An Injured Solider Was About to Spend Thanksgiving Alone in the Hospital. Here’s How It Turned Into a Holiday One Army Nurse Will Never Forget.

An injured soldier stationed in Alaska finds comfort and fellowship while celebrating Thanksgiving away from home.

Country magazine thanksgiving away from homeCourtesy Terry Evans
Alaska’s icy landscape was the backdrop for a special holiday meal that made one soldier feel at home. The author shared this favorite wintry photo.

The military can be a lonely place when you’re 18, far from home and injured. Lance Dillon fit that description. I met him about 25 years ago, when I was a nurse in the hospital on a small military base on Kodiak Island, Alaska, where my husband was stationed with the Coast Guard.

Lance was a nice kid from Pennsylvania who had broken both ankles in a rock climbing accident. He couldn’t do his job in the helicopter hangar or stay in the barracks. Casts on both feet confined him to the hospital for three months.

The hospital was very small and seldom busy, so we could devote a lot of time to Lance. We played Risk and card games. He taught me several card tricks as we’d sit in the solarium. He was fun to be around, but as time passed he became restless.

Winter was fast approaching. The days were almost too short now for Lance to wheel himself outside for a breath of fresh air. Television reception was poor in the bush, and we didn’t have a VCR.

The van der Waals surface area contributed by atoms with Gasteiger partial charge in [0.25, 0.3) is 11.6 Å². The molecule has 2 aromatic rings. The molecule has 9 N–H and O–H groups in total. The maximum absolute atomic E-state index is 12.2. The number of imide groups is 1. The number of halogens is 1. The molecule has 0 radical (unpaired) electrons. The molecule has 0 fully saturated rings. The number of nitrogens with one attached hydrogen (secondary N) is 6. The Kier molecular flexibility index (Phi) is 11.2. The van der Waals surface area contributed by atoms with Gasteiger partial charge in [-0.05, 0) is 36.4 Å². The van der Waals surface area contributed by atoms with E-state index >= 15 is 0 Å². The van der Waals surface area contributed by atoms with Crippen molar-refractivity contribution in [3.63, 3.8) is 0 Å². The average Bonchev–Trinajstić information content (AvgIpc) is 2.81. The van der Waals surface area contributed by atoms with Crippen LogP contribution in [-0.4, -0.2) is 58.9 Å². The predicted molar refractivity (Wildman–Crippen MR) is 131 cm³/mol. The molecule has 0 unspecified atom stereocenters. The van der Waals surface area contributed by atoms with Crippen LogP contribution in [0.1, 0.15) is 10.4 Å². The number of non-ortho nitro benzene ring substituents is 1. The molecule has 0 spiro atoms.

He wrote letters home, often writing to his girl in New York. Her name was Sarah, and as soon as she graduated from business college, Lance hoped to bring her to Alaska.

Close to Halloween, Sarah wrote him the classic “Dear John” letter. It was not a good time. We all worried about Lance and could see the dark shadows thickening around him.

He had two friends who came by in the evening to play cards and talk with him. Rory and Kal were cowboys and very unlike Lance. But they were there for him and made him laugh.

As Thanksgiving approached, the clouds began to form around Lance again. He’d sit for hours staring out the window into the snow and cold. We knew he desperately needed to get out of the wheelchair and out of the hospital, but it was too early for him to walk on those broken feet.

When I was growing up, Thanksgiving always meant lots of family, lots of noise and plenty of food. Since marrying a man in the military, holidays had been a time for friends who were also a long way from family.

That Thanksgiving, I vowed to bring some sunshine into Lance’s holiday. I told him I would take him to my house for turkey. Rory and Kal would be there, along with our neighbors, my husband and our two boys.

Making a chair with their arms, Rory and Kal carried Lance into the house. He took the children on rides down our hallway and let them write on his casts with colors. The dog even got into the act by yipping at the turning spokes on the wheelchair.

Yes, that was a noisy, hectic Thanksgiving—just the way I thought it should be. We started mid-morning and didn’t take Lance back to the hospital until after midnight. He smiled for days afterward.

A few weeks later, Lance’s mother wrote to thank me for caring for her son during his Thanksgiving away from home. I still have that letter. Someday I may have to write a thank-you letter to some woman who will care for one of my sons when he’s far from home and needs a home-cooked meal. This is the worst time to travel on Thanksgiving. 

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Originally Published in Country